“The common theme is working together to bring about the best possible outcomes for students and their families. It has always been a collaboration.”
To celebrate our 50th year anniversary, Telethon Speech & Hearing (TSH) will be showcasing 50 stories of people who have been a part of our organisation’s history since 1967.
Today’s highlighted story is from former TSH student, Jack Treby.
Expert fisherman and diving enthusiast Jack Treby is 18 years old. You wouldn’t know it, but Jack has progressive hearing loss. The discovery was made when he was just 16 months and he has needed hearing aids since. By three and a half, he began his journey in Telethon Speech & Hearing’s Early Intervention program.
Frustrated by the limited resources in Bunbury, Jack’s family decided to make the trip up to Telethon Speech & Hearing (TSH) in Wembley when he was three and a half. Two yearas of travelling back and forth later and the move to Perth was made permanent. From pre-primary to year 11 at St Stephen’s School in Duncriag, Jack participated in TSH’s School Support Outpost program.
“The teachers did a lot of one-on-one teaching to help me with my language and understand what was being taught in the classroom,” Jack said.
“I also got a note taker in high school to help me study at home.”
With a network of nine primary and secondary mainstream schools around Perth, the program allows individual assistance to be provided to students based on their needs.
Jack, along with many others in the program, was being empowered to reach his full potential in all aspects of life.
“They were creative with how they helped me,” he said. “They showed me how to understand and thin in a better way. This helped me socially and with my school work.”
Jack is not pursuing a cabinetry apprenticeship with Leadon’s Carpentry and Joinery and has never been happier.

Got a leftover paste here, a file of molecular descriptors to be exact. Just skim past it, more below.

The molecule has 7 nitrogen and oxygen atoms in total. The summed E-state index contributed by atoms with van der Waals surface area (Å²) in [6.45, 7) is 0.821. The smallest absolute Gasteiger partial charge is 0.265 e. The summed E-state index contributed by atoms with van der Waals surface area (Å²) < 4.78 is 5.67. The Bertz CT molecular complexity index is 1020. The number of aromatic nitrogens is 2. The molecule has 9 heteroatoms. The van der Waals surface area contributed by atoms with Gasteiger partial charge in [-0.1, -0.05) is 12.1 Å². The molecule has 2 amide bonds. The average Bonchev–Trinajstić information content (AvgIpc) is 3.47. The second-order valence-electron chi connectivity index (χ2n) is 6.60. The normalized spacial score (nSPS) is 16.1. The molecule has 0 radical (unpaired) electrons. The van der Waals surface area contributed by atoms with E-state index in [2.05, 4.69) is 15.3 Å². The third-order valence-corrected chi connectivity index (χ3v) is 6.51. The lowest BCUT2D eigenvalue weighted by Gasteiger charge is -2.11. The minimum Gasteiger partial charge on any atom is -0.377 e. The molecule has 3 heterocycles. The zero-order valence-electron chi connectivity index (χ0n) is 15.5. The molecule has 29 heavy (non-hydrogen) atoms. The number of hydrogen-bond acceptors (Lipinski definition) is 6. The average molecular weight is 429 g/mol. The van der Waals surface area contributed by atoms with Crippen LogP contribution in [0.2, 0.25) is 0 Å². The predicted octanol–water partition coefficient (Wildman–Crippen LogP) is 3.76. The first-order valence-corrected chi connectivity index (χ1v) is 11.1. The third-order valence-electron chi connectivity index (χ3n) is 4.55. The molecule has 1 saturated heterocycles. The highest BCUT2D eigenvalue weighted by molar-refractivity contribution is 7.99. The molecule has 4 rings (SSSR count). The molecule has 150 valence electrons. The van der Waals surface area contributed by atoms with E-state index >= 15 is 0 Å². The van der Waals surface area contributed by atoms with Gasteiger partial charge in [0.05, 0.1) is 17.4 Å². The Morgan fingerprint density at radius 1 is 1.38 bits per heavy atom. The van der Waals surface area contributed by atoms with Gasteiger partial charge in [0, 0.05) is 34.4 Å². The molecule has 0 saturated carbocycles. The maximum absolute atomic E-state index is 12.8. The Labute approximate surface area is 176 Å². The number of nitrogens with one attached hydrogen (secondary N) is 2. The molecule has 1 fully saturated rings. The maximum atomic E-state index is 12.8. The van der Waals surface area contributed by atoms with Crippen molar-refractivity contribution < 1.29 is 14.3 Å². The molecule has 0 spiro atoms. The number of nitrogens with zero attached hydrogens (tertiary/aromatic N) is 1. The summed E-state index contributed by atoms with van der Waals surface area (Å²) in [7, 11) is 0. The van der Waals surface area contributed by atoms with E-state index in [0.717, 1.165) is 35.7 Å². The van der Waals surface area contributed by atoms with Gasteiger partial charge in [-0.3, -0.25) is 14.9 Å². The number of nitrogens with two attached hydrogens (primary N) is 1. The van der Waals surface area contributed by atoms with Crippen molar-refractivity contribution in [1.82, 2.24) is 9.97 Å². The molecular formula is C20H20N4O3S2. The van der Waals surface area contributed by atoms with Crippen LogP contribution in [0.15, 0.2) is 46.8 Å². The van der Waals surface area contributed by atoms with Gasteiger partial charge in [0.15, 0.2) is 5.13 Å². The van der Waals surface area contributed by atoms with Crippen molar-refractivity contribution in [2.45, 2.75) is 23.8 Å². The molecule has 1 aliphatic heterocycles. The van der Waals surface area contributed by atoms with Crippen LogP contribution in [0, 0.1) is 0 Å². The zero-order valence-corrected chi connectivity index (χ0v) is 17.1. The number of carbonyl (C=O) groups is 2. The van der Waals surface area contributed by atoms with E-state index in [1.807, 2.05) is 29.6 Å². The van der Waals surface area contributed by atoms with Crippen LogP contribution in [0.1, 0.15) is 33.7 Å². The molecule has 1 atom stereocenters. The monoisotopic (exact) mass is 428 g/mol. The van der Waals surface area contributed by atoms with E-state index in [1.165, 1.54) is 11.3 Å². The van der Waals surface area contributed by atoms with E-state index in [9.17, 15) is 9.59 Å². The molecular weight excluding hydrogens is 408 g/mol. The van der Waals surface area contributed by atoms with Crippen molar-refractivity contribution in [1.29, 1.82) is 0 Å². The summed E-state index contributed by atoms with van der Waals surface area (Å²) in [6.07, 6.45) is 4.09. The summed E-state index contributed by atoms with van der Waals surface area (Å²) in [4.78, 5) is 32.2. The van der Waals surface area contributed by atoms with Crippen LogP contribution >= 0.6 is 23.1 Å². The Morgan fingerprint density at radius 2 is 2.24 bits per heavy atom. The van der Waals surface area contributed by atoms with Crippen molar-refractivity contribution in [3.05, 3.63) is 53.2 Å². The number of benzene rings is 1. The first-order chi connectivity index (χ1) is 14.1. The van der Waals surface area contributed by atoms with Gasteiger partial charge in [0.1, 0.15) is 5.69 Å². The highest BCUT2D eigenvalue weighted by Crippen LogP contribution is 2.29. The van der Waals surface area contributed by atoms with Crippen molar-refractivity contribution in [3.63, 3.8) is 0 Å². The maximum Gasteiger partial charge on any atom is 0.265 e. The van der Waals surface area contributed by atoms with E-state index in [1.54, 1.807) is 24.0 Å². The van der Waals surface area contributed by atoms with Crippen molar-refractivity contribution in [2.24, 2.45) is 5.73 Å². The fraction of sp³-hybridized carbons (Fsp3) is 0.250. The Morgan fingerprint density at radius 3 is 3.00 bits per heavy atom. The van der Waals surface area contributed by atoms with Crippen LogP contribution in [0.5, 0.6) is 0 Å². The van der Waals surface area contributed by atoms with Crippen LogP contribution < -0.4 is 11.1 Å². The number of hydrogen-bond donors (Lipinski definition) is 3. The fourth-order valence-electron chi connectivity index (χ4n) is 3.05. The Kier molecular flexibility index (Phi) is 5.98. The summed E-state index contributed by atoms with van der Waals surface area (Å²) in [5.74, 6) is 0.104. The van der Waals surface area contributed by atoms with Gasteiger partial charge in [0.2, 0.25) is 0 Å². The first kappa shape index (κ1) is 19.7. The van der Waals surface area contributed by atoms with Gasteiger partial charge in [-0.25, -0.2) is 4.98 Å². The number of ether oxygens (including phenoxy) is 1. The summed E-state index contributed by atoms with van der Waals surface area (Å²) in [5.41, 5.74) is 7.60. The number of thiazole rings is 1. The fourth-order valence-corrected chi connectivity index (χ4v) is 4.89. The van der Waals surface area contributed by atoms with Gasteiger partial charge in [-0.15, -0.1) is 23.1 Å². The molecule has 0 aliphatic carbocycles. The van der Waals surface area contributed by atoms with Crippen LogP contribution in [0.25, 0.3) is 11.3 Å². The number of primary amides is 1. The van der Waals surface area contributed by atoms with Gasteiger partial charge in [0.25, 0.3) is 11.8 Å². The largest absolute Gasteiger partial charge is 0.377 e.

“I often get sent to jobs to run myself. I’m about to get my own trailer of tools, and am aiming to run my own business one day.”
Work and school aside, there’s plenty of room for his love of the sea and although underwater deafness is an inherent danger, Jack has never let it stop him.
“I started fishing when I first started to walk, in a big life jacket with a handle on it,” he said.
“Fishing is never boring, always full of surprises and I’ve learnt so many skills. Dad has let me take our boat out since I was 16 – he has taught me everything and taught me well. It’s now a tight competition between us which adds to the fun, as we still fish together a lot.”
Now, wearing cochlear implants, Jack barely notices he has hearing loss and is extremely grateful to the help and support he has received from family and friends.
“Being able to hear has a massive impact on my life,” Jack said.
“I’d like to thank Carl and Rachel (in audiology), Geoff Reader and Josie Hawks (teachers of the deaf) for just always being there for me.”
“Life can get tough but there is always a way out. Don’t let anything hold you back, it might be a tougher and bit of hard work sometimes but it’s worth the effort. Never give up, I’m loving life right now.”
Jack Treby was a student of our School Support (Outpost) program at St Stephen’s School in Duncraig.